Sexual Wellness

Do Condoms Work to Prevent Pregnancy?

Trojan condom used to prevent pregnancy

Condoms are an excellent type of birth control. They’re 98% effective when used correctly every time you have penis-in-vagina sex. Condoms are easy to find, easy to use, inexpensive, and don’t require a prescription. They can be your primary method of preventing pregnancy or a back-up method when you need one. Plus, condoms are the only birth control option that also protects against sexually transmitted infections (STIs).

This article will give you more information about how well condoms can prevent pregnancy and help you avoid some common mistakes people make when using condoms as birth control.

As a heads up, in this article we are talking exclusively about penis-in-vagina sex. We know that not all couples have these parts and that all couples, regardless of body parts, do lots of other sexy things, but P-in-V is pretty much the only thing that comes with a risk of pregnancy so that’s what we’re focused on here.

How effective are condoms at preventing pregnancy?

Infographic showing condoms are 98% effective at preventing pregnancy.

Condoms are 98% effective at preventing pregnancy when used consistently and correctly. Make sure you use an unopened, not expired condom that fits you properly and that you put it on before penetrative sex and keep it on until after you orgasm.

What are the most common condom mistakes people make?

The most common condom mistakes are fairly easy to avoid. Top condom mistakes include:

Not wearing a condom

Putting a condom on too late

Taking a condom off too early

Putting a condom on incorrectly

Using an expired condom

Using a condom that doesn't fit and could slip off

We can’t blame a condom for an unintended pregnancy if it never makes it out of the night table drawer or lands on the floor before sex is over. For condoms to be effective, you have to wear one, put it on correctly before penetration, and keep it on the entire time you're having penis-in-vagina (PIV) sex.

Here are some tips for getting the most protection out of your condom:

Tips for using condoms correctly to prevent unintended pregnancy

Always have a condom nearby. Buy condoms ahead of time even if you’re not sure you’ll be getting lucky soon. Throw some in your purse, backpack, or whatever you’re carrying around. Keep a few in the bathroom. Have a stash in your desk drawer. Make sure you keep condoms in a safe place so they do not go bad before their expiration date.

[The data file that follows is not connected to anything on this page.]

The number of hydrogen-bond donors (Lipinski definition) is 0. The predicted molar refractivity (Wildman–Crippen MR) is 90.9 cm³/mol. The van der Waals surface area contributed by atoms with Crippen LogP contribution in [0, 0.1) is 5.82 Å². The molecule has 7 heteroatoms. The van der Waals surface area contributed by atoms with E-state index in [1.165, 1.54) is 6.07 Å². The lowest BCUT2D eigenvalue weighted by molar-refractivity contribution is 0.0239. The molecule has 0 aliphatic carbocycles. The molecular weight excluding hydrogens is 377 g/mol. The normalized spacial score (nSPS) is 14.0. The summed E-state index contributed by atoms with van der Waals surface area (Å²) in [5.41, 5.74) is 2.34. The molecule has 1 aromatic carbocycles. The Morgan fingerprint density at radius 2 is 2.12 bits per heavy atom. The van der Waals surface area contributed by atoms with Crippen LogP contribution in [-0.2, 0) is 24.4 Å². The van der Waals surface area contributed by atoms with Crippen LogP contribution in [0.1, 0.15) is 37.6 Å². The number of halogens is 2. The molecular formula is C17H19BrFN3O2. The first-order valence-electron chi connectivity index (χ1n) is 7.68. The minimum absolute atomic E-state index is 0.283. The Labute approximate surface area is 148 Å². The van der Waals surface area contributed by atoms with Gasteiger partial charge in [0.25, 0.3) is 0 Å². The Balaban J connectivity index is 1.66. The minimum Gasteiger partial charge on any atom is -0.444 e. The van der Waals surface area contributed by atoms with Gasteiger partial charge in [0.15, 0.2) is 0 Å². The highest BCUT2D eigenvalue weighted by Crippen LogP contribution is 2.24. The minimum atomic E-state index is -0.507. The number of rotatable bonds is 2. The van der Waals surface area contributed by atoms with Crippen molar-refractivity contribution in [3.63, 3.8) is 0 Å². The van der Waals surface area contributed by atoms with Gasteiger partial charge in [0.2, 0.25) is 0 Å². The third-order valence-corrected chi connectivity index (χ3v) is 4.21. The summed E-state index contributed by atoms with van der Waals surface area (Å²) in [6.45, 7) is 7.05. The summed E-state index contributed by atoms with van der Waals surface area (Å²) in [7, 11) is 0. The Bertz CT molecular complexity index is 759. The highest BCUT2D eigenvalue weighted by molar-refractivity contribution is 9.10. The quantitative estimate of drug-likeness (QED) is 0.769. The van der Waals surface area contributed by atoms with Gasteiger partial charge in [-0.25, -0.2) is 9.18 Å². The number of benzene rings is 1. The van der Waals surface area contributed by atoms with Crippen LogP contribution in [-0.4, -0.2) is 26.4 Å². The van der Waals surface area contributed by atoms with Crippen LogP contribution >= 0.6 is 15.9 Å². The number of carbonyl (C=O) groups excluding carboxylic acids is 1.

Put the condom on before sex starts. There can be sperm in precum, so if you’re interested in preventing pregnancy, put the condom on before the penis and vagina touch.

Find your fit. Condoms come in a lot of shapes and sizes. They should be snug at the bottom and have a little room at the top for ejaculate. A condom that is too loose at the base might fall off and one that is too tight might be uncomfortable and more likely to break. Finding the right condom is about finding the right size, fit and shape that is most comfortable for you and your partner.

Follow instructions. Condoms are super easy to use, but it never hurts to review how to put on a condom.

Use lots of lube. Wetter sex is better sex. Using lube cuts down on friction which makes sex feel better and can reduce the risk of condom breakage. Just remember to use water- or silicone- based lube because oil-based lubricants can break down the latex in condoms.

Leave it on until the end. Condoms work by catching ejaculate (cum) which contains sperm. If it’s in the condom, the sperm can’t get to the egg and pregnancy can’t happen. If you or your partner takes the condom off before ejaculation, a condom can’t do its job.

Pull out pretty quickly. After ejaculation, the penis starts to get softer which means the condom doesn’t fit as tightly around it anymore and ejaculate can leak out. Take a few beats to bask in your orgasm and then hold on to the bottom of the condom to keep it in place while you pull the penis out of the vagina. Then dispose of your condom in the garbage.

Only use each condom one time. All condoms are single use only. So, once it’s been used, that’s it—even if you or your partner didn’t ejaculate—it should go in the trash.

What do I do if a condom breaks or slips off during sex

Condoms don’t break or slip very often. Most studies show that condoms break about 2% of the time and slip off an additional 2%, though some studies do show higher rates. Using condoms properly and following the tips above can help avoid this.